St. Catharines Budget 2021

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The City of St. Catharines has initiated the budget process for 2021.

The Budget Standing Committee is meeting regularly on behalf of City Council to address high level strategic budget and policy decisions and provide financial guidance to assist and improve upon the City's budget process, as well as short, medium and long-term financial planning.

The goal each year is to provide residents good value for their tax dollars.

EngageSTC is a space to learn more about the budget process, the 2021 budget as it evolves, and to also share your feedback. Any input will be shared with Council and City staff as part of the process. Please watch for updates, including information about the annual telephone town hall, draft budget documents, public meetings and more.

2020 Budget Documents

Looking for information about the 2020 budget? View the 2020 operating budget, 2020 capital budget and the 2020 water and wastewater budget.

The City of St. Catharines has initiated the budget process for 2021.

The Budget Standing Committee is meeting regularly on behalf of City Council to address high level strategic budget and policy decisions and provide financial guidance to assist and improve upon the City's budget process, as well as short, medium and long-term financial planning.

The goal each year is to provide residents good value for their tax dollars.

EngageSTC is a space to learn more about the budget process, the 2021 budget as it evolves, and to also share your feedback. Any input will be shared with Council and City staff as part of the process. Please watch for updates, including information about the annual telephone town hall, draft budget documents, public meetings and more.

2020 Budget Documents

Looking for information about the 2020 budget? View the 2020 operating budget, 2020 capital budget and the 2020 water and wastewater budget.

  • St. Catharines Council passes 2020 operating budget

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    5 months ago

    Dec. 16, 2019 – City Council has approved the City of St. Catharines’ 2020 operating budget, driving critical investments to address challenges such as climate change and the ongoing impact of the opioid epidemic.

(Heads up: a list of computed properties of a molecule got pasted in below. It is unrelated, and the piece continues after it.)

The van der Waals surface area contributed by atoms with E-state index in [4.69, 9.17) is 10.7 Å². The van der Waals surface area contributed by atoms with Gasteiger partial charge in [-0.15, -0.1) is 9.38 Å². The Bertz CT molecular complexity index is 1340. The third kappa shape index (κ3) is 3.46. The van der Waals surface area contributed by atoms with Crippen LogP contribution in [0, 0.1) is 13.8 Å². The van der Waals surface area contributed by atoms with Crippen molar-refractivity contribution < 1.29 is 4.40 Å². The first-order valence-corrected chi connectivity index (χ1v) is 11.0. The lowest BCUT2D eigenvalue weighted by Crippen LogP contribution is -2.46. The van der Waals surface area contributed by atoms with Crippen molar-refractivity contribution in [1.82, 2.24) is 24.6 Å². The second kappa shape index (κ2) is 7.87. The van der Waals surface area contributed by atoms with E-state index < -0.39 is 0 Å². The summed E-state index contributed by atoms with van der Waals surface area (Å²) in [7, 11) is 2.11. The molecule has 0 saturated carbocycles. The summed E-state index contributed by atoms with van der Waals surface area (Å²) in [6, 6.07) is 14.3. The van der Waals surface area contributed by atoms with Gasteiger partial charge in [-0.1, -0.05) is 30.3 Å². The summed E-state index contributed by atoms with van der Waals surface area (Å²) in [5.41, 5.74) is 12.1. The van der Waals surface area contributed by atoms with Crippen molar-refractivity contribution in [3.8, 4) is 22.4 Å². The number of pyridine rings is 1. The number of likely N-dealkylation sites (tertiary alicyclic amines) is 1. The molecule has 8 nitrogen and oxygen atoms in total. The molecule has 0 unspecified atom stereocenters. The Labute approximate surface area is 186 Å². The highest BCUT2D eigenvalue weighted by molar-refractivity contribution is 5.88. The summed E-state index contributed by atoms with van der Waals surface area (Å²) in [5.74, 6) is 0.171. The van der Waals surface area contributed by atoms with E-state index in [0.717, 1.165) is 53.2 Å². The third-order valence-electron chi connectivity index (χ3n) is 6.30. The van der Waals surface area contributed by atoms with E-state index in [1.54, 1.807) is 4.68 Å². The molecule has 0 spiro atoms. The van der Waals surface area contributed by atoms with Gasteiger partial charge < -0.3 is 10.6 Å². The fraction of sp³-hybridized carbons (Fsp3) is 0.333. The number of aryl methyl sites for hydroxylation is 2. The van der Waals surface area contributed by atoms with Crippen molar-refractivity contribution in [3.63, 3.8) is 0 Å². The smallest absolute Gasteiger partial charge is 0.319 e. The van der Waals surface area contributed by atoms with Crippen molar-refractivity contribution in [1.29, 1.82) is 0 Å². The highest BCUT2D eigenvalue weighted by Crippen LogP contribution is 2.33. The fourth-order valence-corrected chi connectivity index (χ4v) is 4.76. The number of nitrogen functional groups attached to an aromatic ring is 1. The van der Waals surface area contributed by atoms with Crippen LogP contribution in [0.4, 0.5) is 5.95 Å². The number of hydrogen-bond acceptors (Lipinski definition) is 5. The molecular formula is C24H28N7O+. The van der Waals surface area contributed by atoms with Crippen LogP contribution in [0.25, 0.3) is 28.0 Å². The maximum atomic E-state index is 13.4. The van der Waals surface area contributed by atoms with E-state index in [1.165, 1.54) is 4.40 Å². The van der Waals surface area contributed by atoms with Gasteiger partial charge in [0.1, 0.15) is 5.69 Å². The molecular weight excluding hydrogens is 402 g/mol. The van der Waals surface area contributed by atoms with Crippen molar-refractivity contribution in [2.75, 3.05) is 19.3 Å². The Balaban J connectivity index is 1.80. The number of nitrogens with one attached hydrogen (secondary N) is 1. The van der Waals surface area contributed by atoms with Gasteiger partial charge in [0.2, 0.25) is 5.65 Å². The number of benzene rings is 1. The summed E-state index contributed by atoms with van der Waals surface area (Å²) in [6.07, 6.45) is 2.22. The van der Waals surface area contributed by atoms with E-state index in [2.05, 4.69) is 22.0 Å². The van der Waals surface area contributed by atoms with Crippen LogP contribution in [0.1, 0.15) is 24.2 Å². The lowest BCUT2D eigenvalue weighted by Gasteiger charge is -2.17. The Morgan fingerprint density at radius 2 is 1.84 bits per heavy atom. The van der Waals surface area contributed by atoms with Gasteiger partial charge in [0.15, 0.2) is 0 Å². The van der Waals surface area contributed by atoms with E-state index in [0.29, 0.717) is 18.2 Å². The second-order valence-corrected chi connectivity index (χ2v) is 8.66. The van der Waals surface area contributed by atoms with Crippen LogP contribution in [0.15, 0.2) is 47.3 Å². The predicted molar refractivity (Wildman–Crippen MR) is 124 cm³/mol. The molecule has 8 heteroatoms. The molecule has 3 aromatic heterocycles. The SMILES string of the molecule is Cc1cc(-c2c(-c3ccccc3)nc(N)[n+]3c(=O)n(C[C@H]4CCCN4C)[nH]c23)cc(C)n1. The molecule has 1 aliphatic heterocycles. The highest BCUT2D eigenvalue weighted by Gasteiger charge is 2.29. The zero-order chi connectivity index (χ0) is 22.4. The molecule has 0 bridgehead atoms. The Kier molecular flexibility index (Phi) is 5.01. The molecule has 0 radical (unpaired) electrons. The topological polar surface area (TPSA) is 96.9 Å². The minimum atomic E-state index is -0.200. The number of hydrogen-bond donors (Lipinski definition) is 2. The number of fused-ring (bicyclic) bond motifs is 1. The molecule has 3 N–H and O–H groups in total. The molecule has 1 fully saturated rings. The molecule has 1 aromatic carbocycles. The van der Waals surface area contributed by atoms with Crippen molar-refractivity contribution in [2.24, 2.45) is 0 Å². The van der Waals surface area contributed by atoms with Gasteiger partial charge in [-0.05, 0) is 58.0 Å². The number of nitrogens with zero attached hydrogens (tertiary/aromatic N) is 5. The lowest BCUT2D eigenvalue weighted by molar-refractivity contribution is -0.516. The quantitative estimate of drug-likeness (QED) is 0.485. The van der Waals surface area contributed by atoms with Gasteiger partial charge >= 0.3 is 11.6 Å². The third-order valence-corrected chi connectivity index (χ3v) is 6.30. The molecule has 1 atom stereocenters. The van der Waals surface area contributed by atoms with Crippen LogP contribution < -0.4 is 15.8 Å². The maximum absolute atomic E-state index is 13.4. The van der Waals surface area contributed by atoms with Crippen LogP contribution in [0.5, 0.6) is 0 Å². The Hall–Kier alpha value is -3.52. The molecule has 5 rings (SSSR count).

The operating budget was passed on Monday night, following a public meeting. The budget provides about $119.2 million to fund City programs and services, such as fire services, park maintenance, public transit, community centres and more. The City budget also includes a 1.5 per cent infrastructure levy to maintain and repair City roads, buildings, trees, parks and other infrastructure.

    “The 2020 budget delivers on the services...

    Dec. 16, 2019 – City Council has approved the City of St. Catharines’ 2020 operating budget, driving critical investments to address challenges such as climate change and the ongoing impact of the opioid epidemic.

    The operating budget was passed on Monday night, following a public meeting. The budget provides about $119.2 million to fund City programs and services, such as fire services, park maintenance, public transit, community centres and more. The City budget also includes a 1.5 per cent infrastructure levy to maintain and repair City roads, buildings, trees, parks and other infrastructure.

    “The 2020 budget delivers on the services that are most valuable to the community, while investing in strategies to address the challenges we are dealing with such as climate change, aging infrastructure and social issues,” said Mayor Walter Sendzik. “Thank you to Councillor Siscoe, the Budget Committee and staff for the work preparing the budget and to the community for your feedback.”

    The budget builds on recent investments in services that benefit the community, such as additional resources to deal with social issues including the opioid epidemic, funding to assist with climate change mitigation efforts, enhancements to transit services, the secondary plan for the former GM property on Ontario Street, and more. As part of Monday night’s debate Council voted in favour of continued funding for the Garden City Golf Course, allowing the facility to operate under the City for the 2020 season.

    As a result of the approved budget, the City portion of property tax bills will go up by 3.92 per cent for the City's portion of the property tax bill. That means the average property owner with a home valued at $254,000 will pay about $61 more than last year in City property taxes.

    “I think the collaborative nature of the debate on Monday night has given us a budget that the community can be happy with,” said Coun. Mat Siscoe, chair of the City’s Budget Standing Committee. “There are always competing priorities in our City; we need to make sure we’re listening to everyone when we have these debates. I think the community did a good job of having their voice heard, and I’m comfortable with the direction going forward.”

    The City’s Budget Standing Committee meets year-round to support long-term budgeting. The committee met seven times this year and reached out to residents and stakeholders for feedback through community consultations, two open houses, the annual telephone town hall and through the City’s online engagement platform, www.EngageSTC.ca.

    Visit www.stcatharines.ca/2020budget for more information about the 2020 operating budget.


  • St. Catharines Council approves 2020 capital budget

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    9 months ago

    More than $47 million will be invested in the City’s infrastructure following City Council’s approval of the 2020 Capital Budget.

    St. Catharines City Council passed the $47.8 million capital budget, along with the four-year forecast and asset management status update, at its Oct. 7 meeting. The capital budget funds improvements and upgrades to important infrastructure assets in neighbourhoods across the City, such as roads, bridges, storm sewers, sidewalks and buildings, as well as parks and recreation items such as playgrounds and trees.

    This year marks the first time Council has approved the capital budget prior to the operating budget, one...